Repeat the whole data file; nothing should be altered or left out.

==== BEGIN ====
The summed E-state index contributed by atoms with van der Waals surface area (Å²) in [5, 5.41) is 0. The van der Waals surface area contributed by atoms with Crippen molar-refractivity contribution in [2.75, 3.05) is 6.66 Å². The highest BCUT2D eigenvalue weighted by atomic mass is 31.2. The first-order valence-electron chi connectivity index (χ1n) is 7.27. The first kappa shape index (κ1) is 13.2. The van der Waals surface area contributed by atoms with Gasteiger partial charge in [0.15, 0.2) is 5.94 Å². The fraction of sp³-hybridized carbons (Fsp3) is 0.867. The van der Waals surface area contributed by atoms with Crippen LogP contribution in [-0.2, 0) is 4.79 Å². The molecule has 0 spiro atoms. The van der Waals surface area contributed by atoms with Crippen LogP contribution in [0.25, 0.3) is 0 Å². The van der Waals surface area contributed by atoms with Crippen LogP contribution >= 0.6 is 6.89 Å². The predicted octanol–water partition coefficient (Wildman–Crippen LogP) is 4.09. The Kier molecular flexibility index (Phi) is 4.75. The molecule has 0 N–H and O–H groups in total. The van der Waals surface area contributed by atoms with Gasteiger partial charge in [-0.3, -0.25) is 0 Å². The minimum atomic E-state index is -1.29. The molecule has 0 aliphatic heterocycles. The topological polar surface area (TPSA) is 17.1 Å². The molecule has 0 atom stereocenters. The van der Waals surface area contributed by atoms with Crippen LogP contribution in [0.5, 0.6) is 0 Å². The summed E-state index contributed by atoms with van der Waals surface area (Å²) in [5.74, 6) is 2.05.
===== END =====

The summed E-state index contributed by atoms with van der Waals surface area (Å²) in [5, 5.41) is 0. The van der Waals surface area contributed by atoms with Crippen molar-refractivity contribution in [2.75, 3.05) is 6.66 Å². The highest BCUT2D eigenvalue weighted by atomic mass is 31.2. The first-order valence-electron chi connectivity index (χ1n) is 7.27. The first kappa shape index (κ1) is 13.2. The van der Waals surface area contributed by atoms with Gasteiger partial charge in [0.15, 0.2) is 5.94 Å². The fraction of sp³-hybridized carbons (Fsp3) is 0.867. The van der Waals surface area contributed by atoms with Crippen LogP contribution in [-0.2, 0) is 4.79 Å². The molecule has 0 spiro atoms. The van der Waals surface area contributed by atoms with Crippen LogP contribution in [0.25, 0.3) is 0 Å². The van der Waals surface area contributed by atoms with Crippen LogP contribution >= 0.6 is 6.89 Å². The predicted octanol–water partition coefficient (Wildman–Crippen LogP) is 4.09. The Kier molecular flexibility index (Phi) is 4.75. The molecule has 0 N–H and O–H groups in total. The van der Waals surface area contributed by atoms with Gasteiger partial charge in [-0.3, -0.25) is 0 Å². The minimum atomic E-state index is -1.29. The molecule has 0 aliphatic heterocycles. The topological polar surface area (TPSA) is 17.1 Å². The molecule has 0 atom stereocenters. The van der Waals surface area contributed by atoms with Crippen LogP contribution in [0.5, 0.6) is 0 Å². The summed E-state index contributed by atoms with van der Waals surface area (Å²) in [5.74, 6) is 2.05.